Hotel For Orthodox Jews: Yes to Yiddish, No to TVs

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There's a Brooklyn hotel boom underway, according to the Daily News -- with four times as many rooms today as there were five years ago -- and that includes hyper-specialized hotels, like the new, 35-room Condor, in Williamsburg. It's the third in the borough targeting Orthodox families and businessmen:

To accommodate families of Hasidic Jews who limit their kids' exposure to popular culture, there are no TVs in the rooms. You won't find Bibles there either, but you will find stands for the wigs traditionally worn by married Hasidic women.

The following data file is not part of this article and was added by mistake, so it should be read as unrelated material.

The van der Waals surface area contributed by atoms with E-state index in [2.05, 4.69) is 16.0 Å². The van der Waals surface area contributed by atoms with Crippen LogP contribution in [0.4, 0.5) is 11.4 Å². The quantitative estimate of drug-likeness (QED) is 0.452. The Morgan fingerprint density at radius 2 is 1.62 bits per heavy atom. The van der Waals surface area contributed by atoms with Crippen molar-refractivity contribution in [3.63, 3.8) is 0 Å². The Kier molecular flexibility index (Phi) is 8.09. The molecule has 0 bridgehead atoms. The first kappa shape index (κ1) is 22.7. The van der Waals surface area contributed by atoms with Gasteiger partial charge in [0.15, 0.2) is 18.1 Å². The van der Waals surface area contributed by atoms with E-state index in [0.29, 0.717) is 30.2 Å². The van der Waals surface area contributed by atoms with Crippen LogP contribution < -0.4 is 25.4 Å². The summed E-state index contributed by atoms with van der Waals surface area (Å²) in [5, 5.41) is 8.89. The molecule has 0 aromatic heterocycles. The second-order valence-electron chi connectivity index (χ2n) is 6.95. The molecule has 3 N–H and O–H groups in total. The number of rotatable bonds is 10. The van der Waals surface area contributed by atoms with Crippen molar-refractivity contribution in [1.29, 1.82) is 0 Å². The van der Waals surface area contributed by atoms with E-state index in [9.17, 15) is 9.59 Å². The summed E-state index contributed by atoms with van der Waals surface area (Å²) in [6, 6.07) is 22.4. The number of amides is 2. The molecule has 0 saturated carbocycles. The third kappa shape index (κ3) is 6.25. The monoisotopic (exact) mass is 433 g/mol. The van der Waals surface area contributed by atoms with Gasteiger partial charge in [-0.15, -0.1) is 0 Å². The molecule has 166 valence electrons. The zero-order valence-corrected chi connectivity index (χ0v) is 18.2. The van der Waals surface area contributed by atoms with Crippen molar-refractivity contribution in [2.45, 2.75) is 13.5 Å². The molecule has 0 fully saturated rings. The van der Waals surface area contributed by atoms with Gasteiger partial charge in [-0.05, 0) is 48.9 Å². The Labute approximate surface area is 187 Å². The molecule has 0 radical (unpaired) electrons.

The concierge at the front desk speaks Yiddish. Of course, don't expect anyone to answer the phone from sundown to sunset on the Sabbath, which runs from Friday evening to Saturday evening, or on holidays when the use of phones and other electrical devices is shunned by observant Jews. Also during the Sabbath and holidays, so-called Shabbos elevators stop on every floor.

With a 3,000-square-foot ballroom in the basement (including separate entrances for men and women), the hotel will also try to compete with neighborhood catering halls for weddings and bar mitzvahs.